Kollington Live in America 1997 (Oracle Records AFRO 013. 1997) is truly an odd artifact: Fújì music stripped down to its bare, funky essence - organ, basic percussion and wailing Islamic vocals, uninterrupted for 73 minutes! It's very compelling. Here it is:

General Kollington Ayinla & his Fuji Eaglets - Kollington Live in America

Download Kollington Ayinla Live in America 1997 as a zipped file here, complete
with album artwork.

Saturday, August 5, 2017

I'm Glad to Be Back!




Unbelievably, my last post here on Likembe was on April 23, 2013 - more than four years ago! There's no one explanation for the hiatus - I've had other interests, other things going on. Thankfully, there have been no personal crises, no major medical issues (and thanks to the many who've inquired over the years for your thoughtful concerns). But I'm back now, and I'm going to try to post on a more consistent basis - at least once a week from now on.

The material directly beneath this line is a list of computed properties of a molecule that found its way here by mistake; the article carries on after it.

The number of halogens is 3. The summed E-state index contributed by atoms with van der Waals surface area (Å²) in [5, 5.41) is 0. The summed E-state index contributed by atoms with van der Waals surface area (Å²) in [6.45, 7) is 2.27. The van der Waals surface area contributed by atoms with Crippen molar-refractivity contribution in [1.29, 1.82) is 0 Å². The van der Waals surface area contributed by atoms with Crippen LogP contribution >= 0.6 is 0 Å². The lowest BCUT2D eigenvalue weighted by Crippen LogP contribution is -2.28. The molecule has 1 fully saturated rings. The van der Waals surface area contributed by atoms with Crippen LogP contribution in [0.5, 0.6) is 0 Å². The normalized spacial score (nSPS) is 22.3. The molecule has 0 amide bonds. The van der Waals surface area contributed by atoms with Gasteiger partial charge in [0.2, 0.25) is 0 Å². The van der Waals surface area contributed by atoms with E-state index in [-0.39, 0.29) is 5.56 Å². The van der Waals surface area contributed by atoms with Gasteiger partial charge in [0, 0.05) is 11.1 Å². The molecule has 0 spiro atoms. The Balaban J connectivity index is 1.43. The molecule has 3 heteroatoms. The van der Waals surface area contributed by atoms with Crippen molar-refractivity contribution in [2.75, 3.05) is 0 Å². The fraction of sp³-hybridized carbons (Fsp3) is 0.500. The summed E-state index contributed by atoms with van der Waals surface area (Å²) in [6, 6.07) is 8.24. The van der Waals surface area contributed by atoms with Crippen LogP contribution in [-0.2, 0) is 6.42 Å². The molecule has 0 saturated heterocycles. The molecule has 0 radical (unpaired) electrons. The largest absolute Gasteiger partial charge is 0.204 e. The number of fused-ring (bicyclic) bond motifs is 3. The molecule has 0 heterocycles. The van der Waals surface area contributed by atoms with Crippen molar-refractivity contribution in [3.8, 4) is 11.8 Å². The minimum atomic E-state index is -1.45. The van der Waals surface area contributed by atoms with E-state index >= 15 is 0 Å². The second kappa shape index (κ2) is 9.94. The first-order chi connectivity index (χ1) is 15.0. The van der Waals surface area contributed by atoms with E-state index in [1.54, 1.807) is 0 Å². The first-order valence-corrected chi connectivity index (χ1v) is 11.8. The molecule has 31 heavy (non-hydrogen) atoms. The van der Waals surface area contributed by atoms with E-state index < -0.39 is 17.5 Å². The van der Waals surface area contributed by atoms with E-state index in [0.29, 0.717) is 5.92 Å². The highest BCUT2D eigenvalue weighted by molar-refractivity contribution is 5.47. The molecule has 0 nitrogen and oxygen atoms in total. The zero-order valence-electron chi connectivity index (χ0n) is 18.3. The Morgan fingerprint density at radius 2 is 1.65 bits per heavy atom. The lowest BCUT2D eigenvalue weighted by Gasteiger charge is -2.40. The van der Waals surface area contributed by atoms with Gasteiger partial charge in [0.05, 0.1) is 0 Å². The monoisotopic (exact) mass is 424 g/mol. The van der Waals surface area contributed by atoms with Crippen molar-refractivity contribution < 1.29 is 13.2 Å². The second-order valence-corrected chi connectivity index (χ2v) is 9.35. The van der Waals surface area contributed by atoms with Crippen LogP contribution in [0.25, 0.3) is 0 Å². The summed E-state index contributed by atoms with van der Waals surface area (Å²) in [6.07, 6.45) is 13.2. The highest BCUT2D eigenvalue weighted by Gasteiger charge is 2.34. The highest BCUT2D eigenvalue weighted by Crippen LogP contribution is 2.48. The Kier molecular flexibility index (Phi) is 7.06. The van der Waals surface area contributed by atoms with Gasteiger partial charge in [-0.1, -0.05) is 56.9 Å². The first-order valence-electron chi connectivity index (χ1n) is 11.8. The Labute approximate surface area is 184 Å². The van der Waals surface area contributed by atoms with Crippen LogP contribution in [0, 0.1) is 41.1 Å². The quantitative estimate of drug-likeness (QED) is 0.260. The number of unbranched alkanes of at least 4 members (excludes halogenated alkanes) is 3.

The African music blogosphere has changed a lot in the last four years, mostly not for the better. Old friends - With Comb & RazorOroWorld Service and Electric Jive among others, have gone dormant or post infrequently. Others have disappeared altogether. I see Moos over at Global Groove is still hanging in there, and newer outlets like Mangue MusicMy Passion for Ethiopian Music and Ndiakass have stepped into the breach. Needless to say, none of us is making any money doing this - it's all for the love. Maybe together we can bring about a revival of the African music scene online!
For Likembe's relaunching I'm posting King Wasiu Ayinde Marshal 1's Consolidation (The Ultimate Music TUMLP 001, 1994)  which was pretty ubiquitous in Lagos, Nigeria during my first visit there in '94 - blaring, it seemed, from every other market stall and taxi. To me, the opening bars of  "Show Colour" will always epitomize that wild, frustrating and fascinating city. I picked up the cassette back then, but the sound quality left a lot to be desired. What should I find, though, during a visit to Dusty Groove in Chicago a couple of months ago, but an almost-new copy of the LP version. Of course I had to share!